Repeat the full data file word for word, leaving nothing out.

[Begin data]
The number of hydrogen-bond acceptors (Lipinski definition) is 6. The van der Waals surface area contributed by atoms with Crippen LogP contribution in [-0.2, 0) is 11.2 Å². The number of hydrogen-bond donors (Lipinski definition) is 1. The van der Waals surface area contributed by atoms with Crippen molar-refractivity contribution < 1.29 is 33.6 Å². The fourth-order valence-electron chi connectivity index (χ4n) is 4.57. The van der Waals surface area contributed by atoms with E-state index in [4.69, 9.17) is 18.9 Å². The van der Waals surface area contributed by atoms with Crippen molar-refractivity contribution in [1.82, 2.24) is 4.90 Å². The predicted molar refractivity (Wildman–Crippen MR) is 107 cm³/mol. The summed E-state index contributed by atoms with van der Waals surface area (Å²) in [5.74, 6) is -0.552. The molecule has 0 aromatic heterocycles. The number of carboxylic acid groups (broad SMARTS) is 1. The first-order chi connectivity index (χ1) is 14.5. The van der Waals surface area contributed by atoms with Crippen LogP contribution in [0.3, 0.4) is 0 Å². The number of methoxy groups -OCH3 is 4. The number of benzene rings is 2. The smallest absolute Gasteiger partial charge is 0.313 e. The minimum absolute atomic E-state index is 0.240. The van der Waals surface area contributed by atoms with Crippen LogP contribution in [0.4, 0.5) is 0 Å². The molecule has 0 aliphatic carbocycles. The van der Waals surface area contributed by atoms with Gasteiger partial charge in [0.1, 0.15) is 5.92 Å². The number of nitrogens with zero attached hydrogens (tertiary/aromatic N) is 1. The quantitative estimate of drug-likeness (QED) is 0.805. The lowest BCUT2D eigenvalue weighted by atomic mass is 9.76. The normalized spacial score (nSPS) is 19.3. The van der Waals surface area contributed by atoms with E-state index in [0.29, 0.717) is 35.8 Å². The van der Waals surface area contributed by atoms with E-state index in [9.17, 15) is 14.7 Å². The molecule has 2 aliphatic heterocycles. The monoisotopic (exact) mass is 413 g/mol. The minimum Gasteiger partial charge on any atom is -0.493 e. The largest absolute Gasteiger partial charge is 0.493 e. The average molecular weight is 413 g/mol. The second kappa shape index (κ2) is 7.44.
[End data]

The number of hydrogen-bond acceptors (Lipinski definition) is 6. The van der Waals surface area contributed by atoms with Crippen LogP contribution in [-0.2, 0) is 11.2 Å². The number of hydrogen-bond donors (Lipinski definition) is 1. The van der Waals surface area contributed by atoms with Crippen molar-refractivity contribution < 1.29 is 33.6 Å². The fourth-order valence-electron chi connectivity index (χ4n) is 4.57. The van der Waals surface area contributed by atoms with E-state index in [4.69, 9.17) is 18.9 Å². The van der Waals surface area contributed by atoms with Crippen molar-refractivity contribution in [1.82, 2.24) is 4.90 Å². The predicted molar refractivity (Wildman–Crippen MR) is 107 cm³/mol. The summed E-state index contributed by atoms with van der Waals surface area (Å²) in [5.74, 6) is -0.552. The molecule has 0 aromatic heterocycles. The number of carboxylic acid groups (broad SMARTS) is 1. The first-order chi connectivity index (χ1) is 14.5. The van der Waals surface area contributed by atoms with Crippen LogP contribution in [0.3, 0.4) is 0 Å². The number of methoxy groups -OCH3 is 4. The number of benzene rings is 2. The smallest absolute Gasteiger partial charge is 0.313 e. The minimum absolute atomic E-state index is 0.240. The van der Waals surface area contributed by atoms with Crippen LogP contribution in [0.4, 0.5) is 0 Å². The molecule has 0 aliphatic carbocycles. The van der Waals surface area contributed by atoms with Gasteiger partial charge in [0.1, 0.15) is 5.92 Å². The number of nitrogens with zero attached hydrogens (tertiary/aromatic N) is 1. The quantitative estimate of drug-likeness (QED) is 0.805. The lowest BCUT2D eigenvalue weighted by atomic mass is 9.76. The normalized spacial score (nSPS) is 19.3. The van der Waals surface area contributed by atoms with E-state index in [0.29, 0.717) is 35.8 Å². The van der Waals surface area contributed by atoms with E-state index in [9.17, 15) is 14.7 Å². The molecule has 2 aliphatic heterocycles. The monoisotopic (exact) mass is 413 g/mol. The minimum Gasteiger partial charge on any atom is -0.493 e. The largest absolute Gasteiger partial charge is 0.493 e. The average molecular weight is 413 g/mol. The second kappa shape index (κ2) is 7.44.